ANU plans to merge libraries… takes away from students.

By 5 April, 2011 22

This week ANU school of Art and Music students protest moves by head of ANU libraries Vic Elliot’s plans to merge both schools libraries.

This is ANU making moves to cut costs associated with the up keep of these libraries, which leads to the assumption that the cost of these libraries outweighs the resources they provide to students. As a student at ANU Art school, I can say that this is not true.

Many of the students see having access to the library collection in its present state as a precious resource and an important part of their artistic practice.  

This week the students and staff of the school of art and music have organised a meeting with Vic Elliot in hope to stop these plans from being put into action and later in the week to stage a peaceful protest in the school’s library.

Both schools stand to lose their collection, teaching rooms, computers and highly trained and specialised librarians. I encourage any one who has been part of these university communities to attend, any one who sees this as wrong, any one who sees it as harmful to future and present education at the ANU.

-WEDNESDAY : ANU school of Art lecture theatre with speaker Vic Elliot  starting at 2pm

-THURSDAY : ANU School of Art Library , all SOM and SOA students , past and present to fill up library starting from 3:30pm

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22 Responses to ANU plans to merge libraries… takes away from students.
#1
creative_canberran6:27 pm, 05 Apr 11

Now kiddies, you haven’t been using the resources provided so don’t complain when the University decides to save some cash. And it’s a merger, not a closure so stop dramatising what’s happening.

It is a sad reflection on those behind this that they propose to stage a sit-in on Thursday like a toddler who sits on the ground refusing to move until the parent buys them a treat.
Very immature, time to grow up!

#2
Davo1116:51 pm, 05 Apr 11

How often do the ANU libraries actually get used to borrow books? From what i’ve seen 99% of students are there to use internet/print/PCs. Perhaps just move all the books to one place and have a dedicated computer and study area for everyone else.

#3
creative_canberran8:03 pm, 05 Apr 11

You can follow the event on Facebook: http://www.facebook.com/event.php?eid=194817030557223&index=1
and keep up with the latest thought provoking statements from those involved including:
“they castrated hancock too =’/”
“Me and my boyfriend will be there. I’ll film and chuck it online with phone.”
“can we invite the newspaper or something??”
“I’m not sure if I can borrow books any more :(
“we ought to bring our instruments, and leave them in the library, much like we do currently. I think some of the Bass kids ought to consider this, I’ll bring a tuba…or 2.”

#4
creative_canberran8:12 pm, 05 Apr 11

Oh, and hears a link to the open letter students are drafting to the head of libraries. It’s a crowd sourcing letter so anyone can edit: https://docs.google.com/document/d/1E8Ba7OMCUGz65f7_JuGPcXaQSwktrd9td8V5OxUqNqY/edit?hl=en&authkey=CKDez1o&pli=1#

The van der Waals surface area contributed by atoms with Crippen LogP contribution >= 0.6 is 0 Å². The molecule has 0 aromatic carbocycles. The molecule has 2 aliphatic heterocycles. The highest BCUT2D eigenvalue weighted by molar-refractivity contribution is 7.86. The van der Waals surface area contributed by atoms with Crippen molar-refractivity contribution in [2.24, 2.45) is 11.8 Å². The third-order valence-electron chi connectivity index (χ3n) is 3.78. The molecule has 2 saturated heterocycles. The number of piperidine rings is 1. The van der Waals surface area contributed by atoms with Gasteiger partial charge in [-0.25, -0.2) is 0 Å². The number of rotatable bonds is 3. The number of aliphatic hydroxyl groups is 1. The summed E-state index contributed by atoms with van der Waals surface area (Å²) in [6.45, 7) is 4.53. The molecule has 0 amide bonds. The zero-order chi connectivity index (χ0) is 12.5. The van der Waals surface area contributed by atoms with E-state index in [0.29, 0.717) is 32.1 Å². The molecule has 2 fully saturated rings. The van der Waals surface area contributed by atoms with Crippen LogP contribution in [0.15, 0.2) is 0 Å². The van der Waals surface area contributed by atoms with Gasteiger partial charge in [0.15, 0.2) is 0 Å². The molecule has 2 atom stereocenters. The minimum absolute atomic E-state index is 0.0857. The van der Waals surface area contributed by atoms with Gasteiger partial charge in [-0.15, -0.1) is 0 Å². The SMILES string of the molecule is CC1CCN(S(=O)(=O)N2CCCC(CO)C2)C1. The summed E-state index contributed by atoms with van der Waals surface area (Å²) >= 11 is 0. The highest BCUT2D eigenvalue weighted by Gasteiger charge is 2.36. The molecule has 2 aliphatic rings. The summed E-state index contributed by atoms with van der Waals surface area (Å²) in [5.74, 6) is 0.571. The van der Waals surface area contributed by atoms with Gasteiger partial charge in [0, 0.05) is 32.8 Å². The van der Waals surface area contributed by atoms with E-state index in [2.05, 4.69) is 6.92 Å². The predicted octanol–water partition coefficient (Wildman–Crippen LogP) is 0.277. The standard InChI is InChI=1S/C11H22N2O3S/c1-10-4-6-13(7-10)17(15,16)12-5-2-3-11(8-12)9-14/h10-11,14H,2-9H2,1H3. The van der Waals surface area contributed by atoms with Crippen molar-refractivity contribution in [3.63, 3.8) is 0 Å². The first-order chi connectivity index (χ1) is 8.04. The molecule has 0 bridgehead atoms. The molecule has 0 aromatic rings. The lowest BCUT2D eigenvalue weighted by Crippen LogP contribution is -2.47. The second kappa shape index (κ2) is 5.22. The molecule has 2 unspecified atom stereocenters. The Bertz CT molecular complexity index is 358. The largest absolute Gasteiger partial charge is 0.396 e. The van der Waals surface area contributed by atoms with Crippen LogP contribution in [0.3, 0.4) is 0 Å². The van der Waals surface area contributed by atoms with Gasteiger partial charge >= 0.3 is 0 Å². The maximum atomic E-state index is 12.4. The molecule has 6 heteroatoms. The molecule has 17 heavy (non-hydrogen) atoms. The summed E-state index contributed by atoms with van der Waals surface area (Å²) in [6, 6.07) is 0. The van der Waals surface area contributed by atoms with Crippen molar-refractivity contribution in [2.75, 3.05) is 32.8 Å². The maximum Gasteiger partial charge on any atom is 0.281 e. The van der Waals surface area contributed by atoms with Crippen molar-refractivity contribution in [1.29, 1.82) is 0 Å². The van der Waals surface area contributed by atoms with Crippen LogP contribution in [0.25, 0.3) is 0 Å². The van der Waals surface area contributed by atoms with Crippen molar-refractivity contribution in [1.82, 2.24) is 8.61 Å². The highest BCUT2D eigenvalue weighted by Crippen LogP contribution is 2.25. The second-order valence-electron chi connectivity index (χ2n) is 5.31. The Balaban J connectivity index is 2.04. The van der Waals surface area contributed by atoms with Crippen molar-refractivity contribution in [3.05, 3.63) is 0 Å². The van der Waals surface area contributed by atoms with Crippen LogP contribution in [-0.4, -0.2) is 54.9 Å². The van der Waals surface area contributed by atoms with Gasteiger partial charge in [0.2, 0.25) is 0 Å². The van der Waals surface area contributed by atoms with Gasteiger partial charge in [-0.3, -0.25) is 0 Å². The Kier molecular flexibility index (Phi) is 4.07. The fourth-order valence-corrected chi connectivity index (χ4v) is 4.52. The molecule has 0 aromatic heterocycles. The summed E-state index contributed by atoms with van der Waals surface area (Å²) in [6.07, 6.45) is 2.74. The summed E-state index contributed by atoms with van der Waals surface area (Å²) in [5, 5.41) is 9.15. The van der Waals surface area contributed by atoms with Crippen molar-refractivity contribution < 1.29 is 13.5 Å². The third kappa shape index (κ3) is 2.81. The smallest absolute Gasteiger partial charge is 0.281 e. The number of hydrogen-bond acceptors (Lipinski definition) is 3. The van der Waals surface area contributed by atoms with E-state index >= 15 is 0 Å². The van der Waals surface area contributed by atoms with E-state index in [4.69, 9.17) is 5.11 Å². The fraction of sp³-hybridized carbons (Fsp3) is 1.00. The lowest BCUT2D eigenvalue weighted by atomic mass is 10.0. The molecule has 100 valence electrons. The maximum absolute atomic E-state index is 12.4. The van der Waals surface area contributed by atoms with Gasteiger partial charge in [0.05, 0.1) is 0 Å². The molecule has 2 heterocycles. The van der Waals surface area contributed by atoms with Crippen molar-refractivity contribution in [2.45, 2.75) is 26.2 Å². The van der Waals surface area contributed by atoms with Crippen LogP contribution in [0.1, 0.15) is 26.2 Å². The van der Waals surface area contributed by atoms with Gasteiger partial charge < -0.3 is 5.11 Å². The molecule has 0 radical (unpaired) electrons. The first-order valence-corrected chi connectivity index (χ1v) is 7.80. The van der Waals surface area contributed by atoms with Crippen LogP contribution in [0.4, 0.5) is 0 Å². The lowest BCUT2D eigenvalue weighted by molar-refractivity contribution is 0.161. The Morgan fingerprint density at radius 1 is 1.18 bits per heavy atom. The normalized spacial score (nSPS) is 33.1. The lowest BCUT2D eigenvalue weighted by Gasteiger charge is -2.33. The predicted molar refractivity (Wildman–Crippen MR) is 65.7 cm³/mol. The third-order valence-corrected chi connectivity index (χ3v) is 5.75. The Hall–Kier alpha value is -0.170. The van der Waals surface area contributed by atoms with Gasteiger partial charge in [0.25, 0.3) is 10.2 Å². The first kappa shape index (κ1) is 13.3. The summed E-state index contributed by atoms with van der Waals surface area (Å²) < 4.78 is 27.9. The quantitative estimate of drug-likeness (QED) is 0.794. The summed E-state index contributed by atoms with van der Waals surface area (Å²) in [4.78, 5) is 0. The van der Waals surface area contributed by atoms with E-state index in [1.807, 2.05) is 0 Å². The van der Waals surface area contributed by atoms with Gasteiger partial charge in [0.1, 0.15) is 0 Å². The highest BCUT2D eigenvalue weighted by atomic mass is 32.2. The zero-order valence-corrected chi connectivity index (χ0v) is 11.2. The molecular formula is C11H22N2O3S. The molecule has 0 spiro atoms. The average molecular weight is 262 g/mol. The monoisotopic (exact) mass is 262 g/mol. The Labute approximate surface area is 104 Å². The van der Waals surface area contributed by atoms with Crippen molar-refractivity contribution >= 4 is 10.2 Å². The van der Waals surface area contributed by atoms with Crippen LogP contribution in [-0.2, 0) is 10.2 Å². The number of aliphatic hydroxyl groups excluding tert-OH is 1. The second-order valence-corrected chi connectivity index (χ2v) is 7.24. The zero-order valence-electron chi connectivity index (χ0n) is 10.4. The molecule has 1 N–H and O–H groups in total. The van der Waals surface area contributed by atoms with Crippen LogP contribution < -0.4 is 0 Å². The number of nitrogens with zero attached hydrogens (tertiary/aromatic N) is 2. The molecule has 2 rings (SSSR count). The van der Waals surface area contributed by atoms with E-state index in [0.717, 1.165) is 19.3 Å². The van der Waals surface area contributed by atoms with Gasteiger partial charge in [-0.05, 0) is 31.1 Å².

#5
el8:35 pm, 05 Apr 11

Oh dear. Here’s the letter in its current state (Apr 5, 2034):

Dear Professor Walter, Mr Bull and Mr Elliot,

We would like to apologise for the fact that thus far, we have under utilised the services and resources you have provided for us. We have used a repository of knowledge as a glorified storage locker for our instruments, a lunch room and in general a social club.

None the less, now that you want to take it away, we shall do what comes naturally and throw a tantrum, sitting on the floor and shouting till you give in. Yes, we’re adults in theory but it is our prerogative to act like toddlers if our cause is just.

Like those brave soles who sat on the Edmund Pettus Bridge for the cause of civil rights in defiance of a wall of state troopers, we shall not give in. We shall hold firm and make our stand. Our march might not be from Selma to Montgomery, but from Union Court to the Library march we will. And this we shall do not because it is easy, but because it is hard. We will go to the library to do the other things. We might not get there tomorrow, or the next day. I may not make it there with you (getting stuck at Uni Pub along the way). We will not be satisfied until justice rolls down like waters and righteousness like a mighty stream.
Let the library remain open, that is our hope. Let freedom ring, from every college, from every faculty, from every resi.

I guess that’s the problem with ‘everyone can edit’…

#6
Ko.9:06 am, 06 Apr 11

As of 9am, the letter got messy overnight. I’m a bit upset the students will have nowhere to go for occasional fisting.

Dear Professor Walter, Mr Bull and Mr Elliot,
We would like to apologise for the fact that thus far, we have under- utilised the services and resources you have provided for us. We have used a repository of knowledge as a glorified storage locker for our instruments, a lunch room, a quiet place for finger-banging and occasional fisting, and in general a social club. We apologise, with much weeping and gnashing of teeth, for attempting to write a formal letter but failing miserably to do so in the first paragraph.
None the less, now that you want to take it away, we shall do what comes naturally and throw a tantrum, sitting on the floor and shouting till you give in. Yes, we’re adults – in theory – but it is our prerogative to act like toddlers if our cause is just.